Lula’s restraint shows his respect for the civic limitation of the executive, standing in sharp contrast to former Brazilian president Jair Bolsonaro’s notion of statesmanship. After all, one of the characteristics that allow us to properly qualify ‘‘Bolsonarismo’ as fascism is the deliberate amalgamation between the institutional exercise of power and counter-institutional militancy. As a president, Bolsonaro went beyond mixing those roles; he occupied the state in constant opposition against the state itself. He constantly attributed his ineptitude as a leader to the restrictions imposed by the democratic institutions of the republic.

While Bolsonaro projected an image of being a strongman in front of cameras, which eventually helped him climb the ladder of power, he maintained a low profile in Congress and his three-decade-long congressional tenure is a testament to his political and administrative irrelevance. His weak exercise of power revealed his inadequacy as a leader when he finally took over as president. Bolsonaro catapulted to notoriety when he cast his vote for impeaching former president Dilma Rousseff in 2016.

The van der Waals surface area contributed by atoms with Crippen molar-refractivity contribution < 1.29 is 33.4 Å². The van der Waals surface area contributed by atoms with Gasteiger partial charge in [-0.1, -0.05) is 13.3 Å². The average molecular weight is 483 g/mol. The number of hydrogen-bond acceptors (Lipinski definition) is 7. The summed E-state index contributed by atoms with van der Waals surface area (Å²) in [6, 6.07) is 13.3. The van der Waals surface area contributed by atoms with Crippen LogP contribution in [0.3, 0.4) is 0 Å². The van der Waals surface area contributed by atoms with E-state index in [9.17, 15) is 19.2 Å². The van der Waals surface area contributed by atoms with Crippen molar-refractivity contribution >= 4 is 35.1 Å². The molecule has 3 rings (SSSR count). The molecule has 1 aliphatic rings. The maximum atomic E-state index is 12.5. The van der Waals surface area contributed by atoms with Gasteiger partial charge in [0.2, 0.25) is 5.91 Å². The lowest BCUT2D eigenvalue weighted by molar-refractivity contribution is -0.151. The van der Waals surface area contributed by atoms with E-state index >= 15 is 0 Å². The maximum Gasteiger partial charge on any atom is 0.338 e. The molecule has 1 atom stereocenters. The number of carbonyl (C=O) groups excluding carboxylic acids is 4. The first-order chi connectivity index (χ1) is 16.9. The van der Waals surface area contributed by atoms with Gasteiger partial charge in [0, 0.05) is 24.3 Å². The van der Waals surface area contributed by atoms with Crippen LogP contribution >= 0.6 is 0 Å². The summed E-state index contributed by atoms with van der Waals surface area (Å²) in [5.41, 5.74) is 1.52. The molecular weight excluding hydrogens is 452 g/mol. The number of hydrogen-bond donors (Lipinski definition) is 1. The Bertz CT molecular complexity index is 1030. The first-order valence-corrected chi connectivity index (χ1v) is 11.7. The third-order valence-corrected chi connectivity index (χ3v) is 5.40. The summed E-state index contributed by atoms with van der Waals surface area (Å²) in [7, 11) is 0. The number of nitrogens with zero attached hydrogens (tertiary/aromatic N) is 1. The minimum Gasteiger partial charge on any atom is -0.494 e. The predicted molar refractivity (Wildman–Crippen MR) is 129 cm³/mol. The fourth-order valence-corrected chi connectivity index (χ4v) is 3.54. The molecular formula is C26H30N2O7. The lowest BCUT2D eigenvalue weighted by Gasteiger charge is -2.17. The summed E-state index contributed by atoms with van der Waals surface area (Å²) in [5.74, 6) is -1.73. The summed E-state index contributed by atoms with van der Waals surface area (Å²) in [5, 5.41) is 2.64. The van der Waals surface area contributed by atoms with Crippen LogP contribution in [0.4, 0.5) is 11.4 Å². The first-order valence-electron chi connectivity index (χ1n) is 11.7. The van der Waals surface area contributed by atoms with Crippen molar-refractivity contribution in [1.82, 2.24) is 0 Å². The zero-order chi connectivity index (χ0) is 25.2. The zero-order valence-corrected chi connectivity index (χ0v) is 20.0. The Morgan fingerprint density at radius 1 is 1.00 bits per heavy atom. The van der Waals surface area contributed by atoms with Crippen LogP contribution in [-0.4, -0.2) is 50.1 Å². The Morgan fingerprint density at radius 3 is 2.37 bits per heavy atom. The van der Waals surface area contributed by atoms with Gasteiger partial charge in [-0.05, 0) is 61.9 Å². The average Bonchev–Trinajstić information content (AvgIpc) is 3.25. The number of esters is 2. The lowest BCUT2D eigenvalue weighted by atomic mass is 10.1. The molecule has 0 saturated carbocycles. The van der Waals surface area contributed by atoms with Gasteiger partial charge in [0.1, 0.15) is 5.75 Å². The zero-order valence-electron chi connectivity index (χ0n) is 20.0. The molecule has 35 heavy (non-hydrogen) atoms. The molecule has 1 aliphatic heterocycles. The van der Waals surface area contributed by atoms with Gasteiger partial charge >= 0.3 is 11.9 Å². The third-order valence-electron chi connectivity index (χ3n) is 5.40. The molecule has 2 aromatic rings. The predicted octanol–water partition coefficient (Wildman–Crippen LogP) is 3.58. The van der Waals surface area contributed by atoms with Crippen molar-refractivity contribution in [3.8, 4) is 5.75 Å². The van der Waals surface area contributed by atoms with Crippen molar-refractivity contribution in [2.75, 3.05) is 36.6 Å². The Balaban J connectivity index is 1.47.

Before casting his vote, Bolsonaro took that opportunity to pay homage to Colonel Carlos Alberto Brilhante Ustra, ‘convicted of torture‘ during the military dictatorship, whom he jestingly referred to as ‘the dread of Dilma Rousseff!’; Ustra was responsible for systematically torturing the former head of state when she, then a young Marxist guerrilla, was jailed by the dictatorship. From that day until Bolsonaro’s last public appearance – after which he fled the country to make his way to Orlando, Florida, before Lula’s inauguration – the only opportunity he ever had to stage his electoral persona was by instigating his supporters through incendiary speeches. That combination led to an impotent government, run by someone who encouraged his supporters to cheer for him using the ridiculously macho nickname ‘Imbrochável,’ which translates to ‘unfloppable.’

By endorsing the need for accountability while respecting the solemnity of the presidency and allowing people to call for ‘no amnesty,’ Lula restores some normality to the dichotomy that exists between the representative/represented within the framework of a liberal bourgeois democracy. A small gesture, but one that will help establish the necessary institutional trust for fascism to be scrutinised. Now, the ball is in the court of the organised left; the urgency and radicality of the accountability depend on its ability to theoretically and politically

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Which Government Does the US Recognise in Venezuela?

By |9/January/2023|

Despite the Venezuelan opposition having dissolved Juan Guaidó’s ‘interim government,’ and as President Nicolás Maduro floats negotiations, the US is clinging to its failed strategy.